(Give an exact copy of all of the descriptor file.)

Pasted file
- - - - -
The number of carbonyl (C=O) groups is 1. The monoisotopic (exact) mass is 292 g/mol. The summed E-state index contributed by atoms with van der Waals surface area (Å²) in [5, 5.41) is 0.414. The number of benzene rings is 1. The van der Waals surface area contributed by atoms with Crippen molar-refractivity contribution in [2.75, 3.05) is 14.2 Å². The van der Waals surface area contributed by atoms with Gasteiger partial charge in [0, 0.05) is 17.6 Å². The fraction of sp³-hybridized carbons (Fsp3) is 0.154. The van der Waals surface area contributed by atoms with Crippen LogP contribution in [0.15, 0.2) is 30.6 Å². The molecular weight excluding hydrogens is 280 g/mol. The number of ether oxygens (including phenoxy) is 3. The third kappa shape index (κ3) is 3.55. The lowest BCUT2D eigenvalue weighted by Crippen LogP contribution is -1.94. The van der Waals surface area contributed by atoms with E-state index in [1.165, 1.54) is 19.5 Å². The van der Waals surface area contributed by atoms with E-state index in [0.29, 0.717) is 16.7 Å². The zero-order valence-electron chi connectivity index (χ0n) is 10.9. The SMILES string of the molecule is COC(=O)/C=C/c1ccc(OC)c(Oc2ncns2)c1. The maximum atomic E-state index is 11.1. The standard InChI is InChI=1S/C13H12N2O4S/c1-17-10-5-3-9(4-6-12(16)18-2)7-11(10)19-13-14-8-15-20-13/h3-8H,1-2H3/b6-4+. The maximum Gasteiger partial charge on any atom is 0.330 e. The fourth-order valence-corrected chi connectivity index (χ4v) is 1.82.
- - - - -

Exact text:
The number of carbonyl (C=O) groups is 1. The monoisotopic (exact) mass is 292 g/mol. The summed E-state index contributed by atoms with van der Waals surface area (Å²) in [5, 5.41) is 0.414. The number of benzene rings is 1. The van der Waals surface area contributed by atoms with Crippen molar-refractivity contribution in [2.75, 3.05) is 14.2 Å². The van der Waals surface area contributed by atoms with Gasteiger partial charge in [0, 0.05) is 17.6 Å². The fraction of sp³-hybridized carbons (Fsp3) is 0.154. The van der Waals surface area contributed by atoms with Crippen LogP contribution in [0.15, 0.2) is 30.6 Å². The molecular weight excluding hydrogens is 280 g/mol. The number of ether oxygens (including phenoxy) is 3. The third kappa shape index (κ3) is 3.55. The lowest BCUT2D eigenvalue weighted by Crippen LogP contribution is -1.94. The van der Waals surface area contributed by atoms with E-state index in [1.165, 1.54) is 19.5 Å². The van der Waals surface area contributed by atoms with E-state index in [0.29, 0.717) is 16.7 Å². The zero-order valence-electron chi connectivity index (χ0n) is 10.9. The SMILES string of the molecule is COC(=O)/C=C/c1ccc(OC)c(Oc2ncns2)c1. The maximum atomic E-state index is 11.1. The standard InChI is InChI=1S/C13H12N2O4S/c1-17-10-5-3-9(4-6-12(16)18-2)7-11(10)19-13-14-8-15-20-13/h3-8H,1-2H3/b6-4+. The maximum Gasteiger partial charge on any atom is 0.330 e. The fourth-order valence-corrected chi connectivity index (χ4v) is 1.82.